Two-sword style of the Samurai

Genko Nito-ryu is a style recompiled from Yamaguchi-ryu, which was established in the 6th year of Genna (1620).

The main principles are cutting with closest and quickest movements, and cutting without any wasteful movements.

Yamaguchi-ryu is a style founded by Yamaguchi Umanosuke Ietoshi (His “go” was Bokushinsai) who was born (1582) 2years earlier than Miyamoto Musashi (1584). At the time of its founding, Yamaguchi-ryu only had three nito-ryu kata and two tachi kata. At a later date, a pupil (of Yamaguchi’s) by the name of Shintomita added seven tachi kata and seven kodachi (wakizashi) kata. The tachi kata were referred to as the “omote” kata, while the kodachi kata were called the “ura”. The style was transmitted down through the Toyama-han, which was a branch of the Maeda-han.

The founder of Mugairyu, Tsuji Gettan, opened a dojo in Edo as a recipient of menkyo-kaiden in Yamaguchi-ryu, but as a swordsman from the countryside he did not have many students. After an extensive period of zazen for 20 years, Gettan revised his Yamaguchi-ryu teachings into Mugairyu (in 1693 at 45years old).

After training thoroughly in Mugairyu, we research the roots of Mugairyu (Yamaguchi-ryu), and we can rediscover the nito-ryu from the time of Yamaguchi-ryu’s founding.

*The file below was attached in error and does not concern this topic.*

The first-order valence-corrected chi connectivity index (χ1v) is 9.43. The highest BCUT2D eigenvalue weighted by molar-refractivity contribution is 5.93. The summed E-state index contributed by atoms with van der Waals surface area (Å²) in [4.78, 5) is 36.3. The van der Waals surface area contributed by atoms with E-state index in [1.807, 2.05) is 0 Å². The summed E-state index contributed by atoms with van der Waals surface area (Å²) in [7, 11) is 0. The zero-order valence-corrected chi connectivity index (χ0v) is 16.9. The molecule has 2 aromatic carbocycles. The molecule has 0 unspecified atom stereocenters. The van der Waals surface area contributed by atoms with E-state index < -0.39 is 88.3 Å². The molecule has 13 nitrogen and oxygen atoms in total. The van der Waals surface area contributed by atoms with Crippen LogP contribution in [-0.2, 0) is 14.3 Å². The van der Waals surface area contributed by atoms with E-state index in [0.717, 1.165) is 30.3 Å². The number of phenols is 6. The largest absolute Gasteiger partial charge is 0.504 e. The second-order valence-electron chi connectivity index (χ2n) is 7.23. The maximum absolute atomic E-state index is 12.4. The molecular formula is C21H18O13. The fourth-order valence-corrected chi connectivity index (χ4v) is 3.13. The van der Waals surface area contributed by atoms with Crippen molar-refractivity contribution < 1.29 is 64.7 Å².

Nito-ryu is more advantageous than itto-ryu. Even Miyamoto Musashi said, “If you can use your left and right arms equally, nito-ryu is more advantageous than itto-ryu.” This is extremely natural and can be easily understood through nito-ryu training.

In modern kendo, hits to the neck are not recognized (as a lost point for the person who was hit) because kendo is a sport, and only certain decided spots are counted.

However, kenjutsu employs technqiues that are killing (life taking) techniques that affect both opponents in a duel. If the neck is cut, that person dies. Modern kendo is a sport, and therefore “death” is not a part of its underlying philosophy.

We understand that death is certain when cut or stabbed by a sword, and this fundamental understanding is central to our training.